Bubble Wrap

Once upon a time, bubbles—especially social media ones—had negative connotations of wilful self-isolation, inbred ideas, and easy complacency. Bubbles produce only echo chambers, it was charged, mixed-metaphorically. The students at my New York private school, in discussions about the world, would remind each other that they lived in a New York bubble, a private-school bubble. The point was to burst the bubble, not to live inside one.

The pandemic, which has changed so many things, has changed our language too. In addition to giving us new expressions such as “social distancing” and “flattening the curve,” it has changed the meanings of old standbys. Now that the rate of infection is going down in some places, people are talking cautiously of getting together in “social bubbles,” with extended family or close friends who could be trusted to keep themselves and others safe. Without testing for the virus, such bubbles are made with the tensile material of faith in another person’s word. The risks are considered worth taking after months of self-quarantine.

My boyfriend and I have invited a couple of neighbors to a socially responsible picnic in our nearby park this weekend. He has found a nice corner of the park where we will be away from everyone else. He will mark out seats so that we are all all six feet apart. We will bring our own food. But what is a picnic if we don’t share food? And so we had a discussion, which I predict will recur until the weekend, about whether it is safe enough to share some kinds of food. How about fried chicken bought directly from our favorite Kennedy Fried Chicken outlet? Surely, individually wrapped cookies would be fine?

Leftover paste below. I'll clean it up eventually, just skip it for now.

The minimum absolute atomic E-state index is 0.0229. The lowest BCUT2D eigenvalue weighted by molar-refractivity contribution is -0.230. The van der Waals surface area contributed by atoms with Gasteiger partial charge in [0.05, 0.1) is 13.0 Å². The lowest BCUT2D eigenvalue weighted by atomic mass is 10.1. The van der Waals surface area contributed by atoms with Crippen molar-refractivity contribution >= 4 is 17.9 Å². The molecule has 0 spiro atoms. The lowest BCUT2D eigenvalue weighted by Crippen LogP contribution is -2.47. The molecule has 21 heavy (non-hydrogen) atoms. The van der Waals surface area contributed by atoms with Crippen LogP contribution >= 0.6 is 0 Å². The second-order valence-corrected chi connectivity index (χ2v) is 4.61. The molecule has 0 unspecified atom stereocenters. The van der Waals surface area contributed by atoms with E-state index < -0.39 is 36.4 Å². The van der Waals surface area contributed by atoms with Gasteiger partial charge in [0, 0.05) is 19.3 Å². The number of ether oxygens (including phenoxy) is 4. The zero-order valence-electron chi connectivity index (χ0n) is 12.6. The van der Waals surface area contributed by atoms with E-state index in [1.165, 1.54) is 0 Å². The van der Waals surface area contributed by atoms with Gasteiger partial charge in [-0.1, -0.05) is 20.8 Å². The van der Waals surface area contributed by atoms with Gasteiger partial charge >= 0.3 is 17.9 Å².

Such negotiations with self and others have become constant during this pandemic. How much risk is too much risk? How much trust is foolhardy? Society is, of course, a vast social bubble. To live in society is to take risks all the time. Most of the time we are not even aware of putting our lives in the hands of others, the bus driver, the financial adviser, the schoolteacher. If nothing else, COVID-19 has made us acutely aware of the intrinsic risks and rewards of social relations. May we find the rewards outweighing the risks as we expand our own “social bubble” to include others.

 

Jee Leong Koh

 

 

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2 Responses to “Bubble Wrap”

  • Tan Kim Lan:

    @Jee Leong Koh

    Can I join in? Which park?
    Also looking for a ‘wife’. Male of course.

    Jee Leong Koh:
    My boyfriend and I have invited a couple of neighbors to a socially responsible picnic in our nearby park this weekend.

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  • patriot of TUMASIK:

    Joe, we live in the OPEN and they (AristoCrap Elites) “LIVE” in a BUBBLE of “EVIL”…and NOTE: LIVE is Life and EVIL the reverse of LIVE is just that pure evil!!!

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